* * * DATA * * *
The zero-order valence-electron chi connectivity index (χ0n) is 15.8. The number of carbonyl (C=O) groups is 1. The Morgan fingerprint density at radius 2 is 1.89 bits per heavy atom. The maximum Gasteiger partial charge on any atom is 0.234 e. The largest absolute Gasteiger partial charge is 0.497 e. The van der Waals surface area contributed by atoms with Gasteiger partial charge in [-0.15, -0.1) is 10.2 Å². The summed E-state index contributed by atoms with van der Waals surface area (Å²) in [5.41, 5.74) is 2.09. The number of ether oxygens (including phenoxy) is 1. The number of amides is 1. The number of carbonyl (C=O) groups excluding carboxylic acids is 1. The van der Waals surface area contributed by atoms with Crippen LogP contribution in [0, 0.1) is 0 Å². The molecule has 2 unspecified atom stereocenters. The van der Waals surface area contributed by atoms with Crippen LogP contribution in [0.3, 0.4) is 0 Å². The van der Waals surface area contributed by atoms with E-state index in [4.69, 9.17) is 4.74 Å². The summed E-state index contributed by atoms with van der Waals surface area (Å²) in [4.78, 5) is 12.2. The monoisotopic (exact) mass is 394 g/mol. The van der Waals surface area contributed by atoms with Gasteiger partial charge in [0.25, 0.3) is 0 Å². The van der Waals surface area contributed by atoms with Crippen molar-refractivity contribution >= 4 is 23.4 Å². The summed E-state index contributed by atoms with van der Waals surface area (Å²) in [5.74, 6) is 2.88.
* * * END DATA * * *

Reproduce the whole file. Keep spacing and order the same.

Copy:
The zero-order valence-electron chi connectivity index (χ0n) is 15.8. The number of carbonyl (C=O) groups is 1. The Morgan fingerprint density at radius 2 is 1.89 bits per heavy atom. The maximum Gasteiger partial charge on any atom is 0.234 e. The largest absolute Gasteiger partial charge is 0.497 e. The van der Waals surface area contributed by atoms with Gasteiger partial charge in [-0.15, -0.1) is 10.2 Å². The summed E-state index contributed by atoms with van der Waals surface area (Å²) in [5.41, 5.74) is 2.09. The number of ether oxygens (including phenoxy) is 1. The number of amides is 1. The number of carbonyl (C=O) groups excluding carboxylic acids is 1. The van der Waals surface area contributed by atoms with Crippen LogP contribution in [0, 0.1) is 0 Å². The molecule has 2 unspecified atom stereocenters. The van der Waals surface area contributed by atoms with Crippen LogP contribution in [0.3, 0.4) is 0 Å². The van der Waals surface area contributed by atoms with E-state index in [4.69, 9.17) is 4.74 Å². The summed E-state index contributed by atoms with van der Waals surface area (Å²) in [4.78, 5) is 12.2. The monoisotopic (exact) mass is 394 g/mol. The van der Waals surface area contributed by atoms with Gasteiger partial charge in [0.25, 0.3) is 0 Å². The van der Waals surface area contributed by atoms with Crippen molar-refractivity contribution >= 4 is 23.4 Å². The summed E-state index contributed by atoms with van der Waals surface area (Å²) in [5.74, 6) is 2.88.